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There are also some things which may be usefully added to the natural history, and which will make it fitter and more convenient for the work of the interpreter, which follows. They are five. First, questions (I do not mean as to causes but as to the fact) should be added, in order to provoke and stimulate further inquiry; as in the history of Earth and Sea, whether the Caspian ebbs and flows, and at how many hours' interval; whether there is any Southern Continent, or only islands; and the like. Secondly, in any new and more subtle experiment the manner in which the experiment was conducted should be added, that men may be free to judge for themselves whether the information obtained from that experiment be trustworthy or fallacious; and also that men's industry may be roused to discover if possible methods more exact. Thirdly, if in any statement there be anything doubtful or questionable, I would by no means have it suppressed or passed in silence, but plainly and perspicuously set down by way of note or admonition. For I want this primary history to be compiled with a most religious care, as if every particular were stated upon oath; seeing that it is the book of God's works, and (so far as the majesty of heavenly may be compared with the humbleness of earthly things) a kind of second Scripture. Fourthly, it would not be amiss to intersperse observations occasionally, as Pliny has done; as in the history of Earth and Sea, that the figure of the earth (as far as it is yet known) compared with the seas, is narrow and pointed towards the south, wide and broad towards the north; the figure of the sea contrary: – that the great oceans intersect the earth in channels running north and south, not east and west; except perhaps in the extreme polar regions. It is also very good to add canons (which are nothing more than certain general and catholic observations); as in the history of the Heavenly Bodies, that Venus is never distant more than 46 parts from the sun; Mercury never more than 23; and that the planets which are placed above the sun move slowest when they are furthest from the earth, those under the sun fastest. Moreover there is another kind of observation to be employed, which has not yet
come into use, though it be of no small importance. This is, that to the enumeration of things which are should be subjoined an enumeration of things which are not. As in the history of the Heavenly Bodies, that there is not found any star oblong or triangular, but that every star is globular; either globular simply, as the moon; or apparently angular, but globular in the middle, as the other stars; or apparently radiant but globular in the middle, as the sun;–or that the stars are scattered about the sky in no order at all; so that there is not found among them either quincunx or square, or any other regular figure (howsoever the names be given of Delta, Crown, Cross, Chariot, &c.), —scarcely so much as a straight line; except perhaps in the belt and dagger of Orion. Fifthly, that may perhaps be of some assistance to an inquirer which is the ruin and destruction of a believer; viz. a brief review, as in passage, of the opinions now received, with their varieties and sects; that they may touch and rouse the intellect, and no more. X. And this will be enough in the way of general precepts; which if they be diligently observed, the work of the history will at once go straight towards its object and be prevented from increasing beyond bounds. But if even as here circumscribed and limited it should appear to some poor-spirited person a vast work—let him turn to the libraries; and there among other things let him look at the bodies of civil and canonical law on one side, and at the commentaries of doctors and lawyers on the other; and see what a difference there is between the two in point of mass and volume. For we (who as faithful secretaries do but enter and set down the laws themselves of nature and nothing else) are content with brevity, and almost compelled to it by the condition of things; whereas opinions, doctrines, and speculations are without number and without end. And whereas in the Plan of the Work I have spoken of the Cardinal Virtues in nature, and said that a history of these must also be collected and written before we come to the work of Interpretation; I have not forgotten this, but I reserve this part for myself; since until men have begun to be somewhat more closely intimate with nature, I cannot venture to rely very much on other people's industry in that matter. And now should come the delineation of the particular histories. But I have at present so many other things to do that I can only find time to subjoin a Catalogue of their titles. As soon however as I have leisure for it, I mean to draw up a set of questions on the several subjects, and to explain what points with regard to each of the histories are especially to be inquired and collected, as conducing to the end I have in view, —like a kind of particular Topics. In other words, I mean (according to the practice in civil causes) in this great Plea or Suit granted by the divine favour and providence (whereby the human race seeks to recover its right over nature), to examine nature herself and the arts upon interrogatories.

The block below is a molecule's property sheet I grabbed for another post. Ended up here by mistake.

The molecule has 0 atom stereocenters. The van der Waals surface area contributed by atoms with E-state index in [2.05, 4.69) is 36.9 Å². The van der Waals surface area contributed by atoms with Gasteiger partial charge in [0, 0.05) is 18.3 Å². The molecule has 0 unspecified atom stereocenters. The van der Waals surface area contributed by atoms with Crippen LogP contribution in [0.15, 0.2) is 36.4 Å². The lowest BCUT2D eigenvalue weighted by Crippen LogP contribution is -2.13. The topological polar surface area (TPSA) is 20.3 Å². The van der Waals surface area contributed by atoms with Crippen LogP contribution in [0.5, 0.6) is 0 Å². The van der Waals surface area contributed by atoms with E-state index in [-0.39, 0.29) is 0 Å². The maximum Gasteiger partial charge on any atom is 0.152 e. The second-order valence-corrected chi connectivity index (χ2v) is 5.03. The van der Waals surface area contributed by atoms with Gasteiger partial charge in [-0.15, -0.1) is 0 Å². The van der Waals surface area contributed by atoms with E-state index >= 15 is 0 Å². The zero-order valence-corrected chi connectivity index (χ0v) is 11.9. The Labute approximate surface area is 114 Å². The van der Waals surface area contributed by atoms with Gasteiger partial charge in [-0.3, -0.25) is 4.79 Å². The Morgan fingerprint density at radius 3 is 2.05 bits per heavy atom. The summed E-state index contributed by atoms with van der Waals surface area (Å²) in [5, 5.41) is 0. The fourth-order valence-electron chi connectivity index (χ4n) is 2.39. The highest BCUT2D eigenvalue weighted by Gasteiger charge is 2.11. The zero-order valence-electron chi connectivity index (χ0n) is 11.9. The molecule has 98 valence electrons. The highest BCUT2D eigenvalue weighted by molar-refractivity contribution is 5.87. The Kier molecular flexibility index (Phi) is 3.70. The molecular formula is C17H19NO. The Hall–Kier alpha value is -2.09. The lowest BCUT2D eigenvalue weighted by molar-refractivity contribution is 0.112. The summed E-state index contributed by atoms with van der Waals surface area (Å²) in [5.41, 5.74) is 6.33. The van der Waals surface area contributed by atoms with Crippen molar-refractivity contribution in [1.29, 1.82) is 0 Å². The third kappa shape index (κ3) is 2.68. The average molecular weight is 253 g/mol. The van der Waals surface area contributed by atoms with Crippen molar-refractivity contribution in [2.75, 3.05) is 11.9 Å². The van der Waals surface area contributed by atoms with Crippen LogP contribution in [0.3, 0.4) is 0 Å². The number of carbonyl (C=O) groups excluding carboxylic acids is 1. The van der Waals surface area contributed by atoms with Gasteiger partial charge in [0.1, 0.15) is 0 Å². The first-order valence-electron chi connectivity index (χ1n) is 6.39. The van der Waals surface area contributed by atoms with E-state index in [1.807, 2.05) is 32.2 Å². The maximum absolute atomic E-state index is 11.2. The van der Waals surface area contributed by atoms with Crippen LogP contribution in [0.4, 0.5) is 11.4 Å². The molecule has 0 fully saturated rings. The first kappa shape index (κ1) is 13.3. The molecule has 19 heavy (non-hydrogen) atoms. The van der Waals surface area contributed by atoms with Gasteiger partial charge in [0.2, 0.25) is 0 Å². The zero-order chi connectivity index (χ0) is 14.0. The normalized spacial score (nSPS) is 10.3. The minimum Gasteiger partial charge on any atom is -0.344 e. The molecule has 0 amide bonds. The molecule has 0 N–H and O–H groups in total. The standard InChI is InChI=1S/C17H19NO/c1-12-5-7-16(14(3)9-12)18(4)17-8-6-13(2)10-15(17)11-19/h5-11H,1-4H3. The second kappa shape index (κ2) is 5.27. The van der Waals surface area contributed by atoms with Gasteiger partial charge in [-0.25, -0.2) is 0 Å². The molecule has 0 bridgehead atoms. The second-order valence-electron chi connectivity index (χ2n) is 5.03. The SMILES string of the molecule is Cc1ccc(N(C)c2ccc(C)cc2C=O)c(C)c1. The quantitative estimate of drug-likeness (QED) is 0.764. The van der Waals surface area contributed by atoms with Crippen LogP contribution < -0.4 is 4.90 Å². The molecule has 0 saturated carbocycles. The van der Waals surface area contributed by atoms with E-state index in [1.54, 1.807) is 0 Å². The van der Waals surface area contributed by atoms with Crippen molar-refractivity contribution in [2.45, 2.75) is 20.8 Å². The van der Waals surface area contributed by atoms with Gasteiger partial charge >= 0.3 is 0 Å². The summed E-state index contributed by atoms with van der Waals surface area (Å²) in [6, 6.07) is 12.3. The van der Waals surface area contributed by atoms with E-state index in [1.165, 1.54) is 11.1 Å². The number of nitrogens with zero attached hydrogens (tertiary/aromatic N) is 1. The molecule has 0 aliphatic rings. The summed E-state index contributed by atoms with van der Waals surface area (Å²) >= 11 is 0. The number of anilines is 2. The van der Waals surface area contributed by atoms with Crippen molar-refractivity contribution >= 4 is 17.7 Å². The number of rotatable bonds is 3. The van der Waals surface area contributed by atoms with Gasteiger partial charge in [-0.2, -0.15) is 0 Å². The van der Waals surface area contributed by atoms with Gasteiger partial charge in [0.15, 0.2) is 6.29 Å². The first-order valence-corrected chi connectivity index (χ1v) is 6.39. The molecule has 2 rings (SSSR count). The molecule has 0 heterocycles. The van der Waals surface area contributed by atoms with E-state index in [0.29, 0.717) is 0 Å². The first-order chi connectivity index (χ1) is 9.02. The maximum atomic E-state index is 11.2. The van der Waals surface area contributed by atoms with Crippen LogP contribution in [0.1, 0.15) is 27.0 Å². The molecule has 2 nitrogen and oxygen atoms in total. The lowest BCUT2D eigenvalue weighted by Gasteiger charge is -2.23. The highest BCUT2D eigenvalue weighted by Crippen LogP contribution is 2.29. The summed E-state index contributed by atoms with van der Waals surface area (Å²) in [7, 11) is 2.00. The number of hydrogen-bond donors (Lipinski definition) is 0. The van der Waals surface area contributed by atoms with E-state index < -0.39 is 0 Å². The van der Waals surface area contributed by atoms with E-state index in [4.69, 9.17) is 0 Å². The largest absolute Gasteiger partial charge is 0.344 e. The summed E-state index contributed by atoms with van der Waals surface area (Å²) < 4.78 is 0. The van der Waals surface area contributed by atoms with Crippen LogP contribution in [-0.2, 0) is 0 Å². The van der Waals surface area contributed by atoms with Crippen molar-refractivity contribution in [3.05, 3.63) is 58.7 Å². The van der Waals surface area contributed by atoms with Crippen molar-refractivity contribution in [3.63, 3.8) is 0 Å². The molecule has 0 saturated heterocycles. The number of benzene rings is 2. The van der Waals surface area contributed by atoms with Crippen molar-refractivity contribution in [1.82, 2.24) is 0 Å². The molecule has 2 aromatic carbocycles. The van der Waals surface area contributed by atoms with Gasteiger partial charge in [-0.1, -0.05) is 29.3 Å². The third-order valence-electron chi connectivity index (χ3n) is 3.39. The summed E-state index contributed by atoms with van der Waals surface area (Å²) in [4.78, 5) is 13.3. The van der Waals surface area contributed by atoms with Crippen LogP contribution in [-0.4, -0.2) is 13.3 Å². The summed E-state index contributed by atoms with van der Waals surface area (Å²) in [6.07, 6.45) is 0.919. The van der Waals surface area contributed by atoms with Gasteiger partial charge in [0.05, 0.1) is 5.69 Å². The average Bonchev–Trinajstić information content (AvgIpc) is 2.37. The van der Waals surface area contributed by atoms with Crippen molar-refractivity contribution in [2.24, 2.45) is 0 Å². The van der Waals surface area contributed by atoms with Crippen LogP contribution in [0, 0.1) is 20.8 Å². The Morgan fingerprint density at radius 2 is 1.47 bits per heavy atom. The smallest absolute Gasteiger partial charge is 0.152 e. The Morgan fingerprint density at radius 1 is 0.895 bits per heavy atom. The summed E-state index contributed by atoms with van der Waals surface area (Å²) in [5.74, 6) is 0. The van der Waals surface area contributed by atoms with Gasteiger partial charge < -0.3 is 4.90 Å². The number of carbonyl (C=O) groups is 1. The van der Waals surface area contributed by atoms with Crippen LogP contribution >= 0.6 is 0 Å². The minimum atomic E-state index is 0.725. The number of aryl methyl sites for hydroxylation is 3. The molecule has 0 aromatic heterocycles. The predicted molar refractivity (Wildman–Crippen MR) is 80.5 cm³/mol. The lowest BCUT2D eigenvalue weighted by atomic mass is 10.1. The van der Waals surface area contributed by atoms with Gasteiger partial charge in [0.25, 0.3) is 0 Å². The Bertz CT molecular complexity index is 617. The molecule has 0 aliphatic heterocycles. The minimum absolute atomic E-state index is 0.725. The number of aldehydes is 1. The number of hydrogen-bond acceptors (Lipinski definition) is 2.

P A RTIC U L A R H IS TO RIES
History of the Heavenly Bodies; or Astronomical History.
. History of the Configuration of the Heaven and the parts
thereof towards the Earth and the parts thereof; or Cosmographical History.
. History of Comets.
History of Fiery Meteors.
History of Lightnings, Thunderbolts, Thunders, and Coruscations.
History of Winds and Sudden Blasts and Undulations of the Air.
. History of Rainbows.
History of Clouds, as they are seen above.